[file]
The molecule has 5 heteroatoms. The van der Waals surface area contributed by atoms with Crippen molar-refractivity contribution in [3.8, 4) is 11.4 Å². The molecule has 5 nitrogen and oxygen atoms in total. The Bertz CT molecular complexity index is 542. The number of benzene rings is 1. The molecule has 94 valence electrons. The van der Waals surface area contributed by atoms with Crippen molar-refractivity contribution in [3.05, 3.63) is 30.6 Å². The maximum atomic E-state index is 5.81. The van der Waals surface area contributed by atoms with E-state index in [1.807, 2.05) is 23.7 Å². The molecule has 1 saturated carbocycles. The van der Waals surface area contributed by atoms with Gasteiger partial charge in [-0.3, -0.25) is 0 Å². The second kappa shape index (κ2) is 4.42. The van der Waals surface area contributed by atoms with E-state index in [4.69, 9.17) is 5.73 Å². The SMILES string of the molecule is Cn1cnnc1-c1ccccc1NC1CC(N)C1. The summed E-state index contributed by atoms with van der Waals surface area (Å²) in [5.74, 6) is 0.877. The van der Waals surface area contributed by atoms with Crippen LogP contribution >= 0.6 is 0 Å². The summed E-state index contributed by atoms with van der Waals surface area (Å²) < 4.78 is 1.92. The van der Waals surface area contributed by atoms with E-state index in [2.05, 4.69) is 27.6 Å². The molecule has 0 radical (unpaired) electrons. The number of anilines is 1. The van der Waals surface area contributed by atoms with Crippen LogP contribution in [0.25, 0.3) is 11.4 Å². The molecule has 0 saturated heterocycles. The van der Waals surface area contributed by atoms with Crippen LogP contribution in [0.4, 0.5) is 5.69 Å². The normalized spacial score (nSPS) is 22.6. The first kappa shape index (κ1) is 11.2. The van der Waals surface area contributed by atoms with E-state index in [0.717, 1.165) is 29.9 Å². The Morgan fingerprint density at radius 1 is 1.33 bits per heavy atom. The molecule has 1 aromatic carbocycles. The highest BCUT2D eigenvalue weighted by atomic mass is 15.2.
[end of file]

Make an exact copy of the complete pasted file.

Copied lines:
The molecule has 5 heteroatoms. The van der Waals surface area contributed by atoms with Crippen molar-refractivity contribution in [3.8, 4) is 11.4 Å². The molecule has 5 nitrogen and oxygen atoms in total. The Bertz CT molecular complexity index is 542. The number of benzene rings is 1. The molecule has 94 valence electrons. The van der Waals surface area contributed by atoms with Crippen molar-refractivity contribution in [3.05, 3.63) is 30.6 Å². The maximum atomic E-state index is 5.81. The van der Waals surface area contributed by atoms with E-state index in [1.807, 2.05) is 23.7 Å². The molecule has 1 saturated carbocycles. The van der Waals surface area contributed by atoms with Gasteiger partial charge in [-0.3, -0.25) is 0 Å². The second kappa shape index (κ2) is 4.42. The van der Waals surface area contributed by atoms with E-state index in [4.69, 9.17) is 5.73 Å². The SMILES string of the molecule is Cn1cnnc1-c1ccccc1NC1CC(N)C1. The summed E-state index contributed by atoms with van der Waals surface area (Å²) in [5.74, 6) is 0.877. The van der Waals surface area contributed by atoms with Crippen LogP contribution >= 0.6 is 0 Å². The summed E-state index contributed by atoms with van der Waals surface area (Å²) < 4.78 is 1.92. The van der Waals surface area contributed by atoms with E-state index in [2.05, 4.69) is 27.6 Å². The molecule has 0 radical (unpaired) electrons. The number of anilines is 1. The van der Waals surface area contributed by atoms with Crippen LogP contribution in [0.25, 0.3) is 11.4 Å². The molecule has 0 saturated heterocycles. The van der Waals surface area contributed by atoms with Crippen LogP contribution in [0.4, 0.5) is 5.69 Å². The normalized spacial score (nSPS) is 22.6. The first kappa shape index (κ1) is 11.2. The van der Waals surface area contributed by atoms with E-state index in [0.717, 1.165) is 29.9 Å². The Morgan fingerprint density at radius 1 is 1.33 bits per heavy atom. The molecule has 1 aromatic carbocycles. The highest BCUT2D eigenvalue weighted by atomic mass is 15.2.